In 2001, after a disastrous Queensland election result, then-Liberal federal president Shane Stone wrote his famous memo reporting that the Howard government was seen as “mean and tricky”, out of touch and not listening to the electorate.
The memo caused massive trouble when later leaked, but by then John Howard had absorbed the lessons and undertaken repairs.
Senator Arthur Sinodinos, then-Howard’s chief of staff, recalled the problems of 2001 in his swingeing intervention in the Liberal leadership crisis on Wednesday.
Interviewed on Sky, Sinodinos delivered a verbal memo on the government’s shortcomings and what had to be done.
It contained some sledgehammer blows for Abbott. “I’ve always supported Tony Abbott … but that support ongoing is not unconditional – it’s based on being able to grapple with the issues we face at the moment, which appear to have impacted on our standing in the polls”. When asked whether Abbott will be leader in a week, Sinodinos said: “Comrade, come and ask me next week!”
Until Sinodinos’ emergence, the public attacks were being run by marginal figures, such as West Australian backbencher Dennis Jensen, who has urged a spill next week. Sinodinos, despite his recent troubled history, is a heavyweight in both policy and political experience.
Sinodinos’ core message to the Liberal Party is: identify the government’s problems, then assess who can best handle them. If alternatives to Abbott emerge, ask what they offer and how equipped they are to rectify things.
Sinodinos was forced to stand aside as assistant treasurer last March when the NSW Independent Commission Against Corruption called him as a witness. The reports affecting him are yet to appear. Abbott stuck by him for many months but finally had him quit the ministry to facilitate the pre-Christmas reshuffle.
Sinodinos was angry with the Prime Minister’s Office when his resignation leaked prematurely. The tension went back further. Abbott in opposition had flagged to Sinodinos that he wanted him as finance minister; Abbott’s chief of staff, Peta Credlin, is credited with heading that off.
While Sinodinos is not an entirely disinterested critic, his analysis of the government’s situation is sound.
Sinodinos dismissed any notion the leadership talk was “media hype”; the reason for it was that there’d been “a number of events in recent times which have raised questions about our direction, as a party and as a government”.
The government needed to connect with the public, revise or drop unpopular policies, and change the way the budget is prepared.
On the hot topic of the Medicare co-payment: “We either design one that is appropriate and equitable, or we drop the concept and look for other ways to restrain health spending,” Sinodinos said.
“We have to change the way we do budgets so that there is a lot more transparency around what is being considered and why.” That might go against canons about market sensitivity and the like but “we have got to ventilate options, and we have got to engage stakeholders and the community as a whole in an honest conversation”.
Sinodinos highlighted the issue of fairness, a weak point of the 2014 budget and something Malcolm Turnbull stressed in a recent speech. “We need to make sure our spending is appropriately targeted but we need to consult the electorate about how we do that in a fair and equitable way, which properly shares the burden of adjustment across the community,” Sinodinos said.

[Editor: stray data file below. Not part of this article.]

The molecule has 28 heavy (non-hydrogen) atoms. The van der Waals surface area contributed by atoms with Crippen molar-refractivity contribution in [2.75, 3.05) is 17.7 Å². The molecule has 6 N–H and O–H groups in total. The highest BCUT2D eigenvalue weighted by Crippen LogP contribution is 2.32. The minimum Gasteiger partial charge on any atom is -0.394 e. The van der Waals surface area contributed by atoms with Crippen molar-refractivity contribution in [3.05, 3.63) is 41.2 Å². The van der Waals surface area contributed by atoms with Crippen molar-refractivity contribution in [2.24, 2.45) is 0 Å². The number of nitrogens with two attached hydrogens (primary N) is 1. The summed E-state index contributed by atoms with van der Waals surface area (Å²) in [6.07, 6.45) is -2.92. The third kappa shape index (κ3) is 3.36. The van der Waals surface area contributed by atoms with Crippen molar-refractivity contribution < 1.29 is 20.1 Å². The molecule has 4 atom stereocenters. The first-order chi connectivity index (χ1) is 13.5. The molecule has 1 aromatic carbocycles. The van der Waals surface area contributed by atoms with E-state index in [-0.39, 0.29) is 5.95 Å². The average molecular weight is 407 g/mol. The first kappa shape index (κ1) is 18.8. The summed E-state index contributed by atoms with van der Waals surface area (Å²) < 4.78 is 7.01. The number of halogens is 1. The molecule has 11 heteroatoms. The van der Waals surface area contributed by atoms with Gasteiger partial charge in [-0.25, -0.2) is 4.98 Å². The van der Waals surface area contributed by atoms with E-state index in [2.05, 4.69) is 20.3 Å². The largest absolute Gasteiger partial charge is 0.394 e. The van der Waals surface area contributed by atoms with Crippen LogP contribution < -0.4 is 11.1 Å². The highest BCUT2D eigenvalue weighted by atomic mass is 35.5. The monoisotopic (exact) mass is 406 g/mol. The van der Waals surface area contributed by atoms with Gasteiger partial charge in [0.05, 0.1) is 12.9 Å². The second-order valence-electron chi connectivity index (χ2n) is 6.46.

Sinodinos predicted the backbench will become much more assertive on policy in the party room and the community. “Unless we engage the community and show the community we’re actively looking at the pros and cons of options and that we, as members of the party room, understand their concerns and are acting on them, I think we will lose touch with the broader community.”
The party had to be “very conscious of the everyday concerns of our fellow Australians” and show that “fairness in how we do things is going to be very important in framing the next budget”.
The political adviser in Sinodinos praised Abbott as “the Black Caviar” who delivered the election. But he rejected the Abbott tactic of trying to extract guarantees that he would not be challenged. “I don’t think either Julie Bishop or Malcolm Turnbull should be put in a position where their loyalty is questioned.”
Earlier, Education Minister Christopher Pyne had explained Bishop’s delay in issuing Tuesday’s loyalty statement by saying she’d been insulted and offended “about the idea that she wasn’t totally loyal … she felt that she didn’t need to prove her loyalty”.
Sinodinos urged putting some order in the current chaotic debate about whether to change leaders.
“It’s hypothetical to talk about a leadership contest – no-one’s put their hand up and no-one’s offered an alternative program.
"That’s why I’m saying, if we’re contemplating any of this, what is it exactly that we’re seeking to do, and how would it improve our situation? These are the sort of questions which are in the minds of backbenchers.
"At the moment it is a conversation about people asking each other what is going on.
"Unless and until someone else declares, it’s academic to discuss the merits of other people because we don’t know what is on offer.”
The problem in the prescription is that neither Turnbull nor Bishop wants to put themselves out there ahead of a clear indication the party room is ready to dump Abbott. It’s chicken and egg. In contemplating a spill many MPs would want to know who, if it were carried, would then put their hands up. But if Turnbull or Bishop openly signalled their availability beforehand, and a spill motion was lost, they could not then remain in the cabinet.
Listen to the latest Politics with Michelle Grattan podcast here. Mathias Cormann speaks about the Liberal leadership crisis.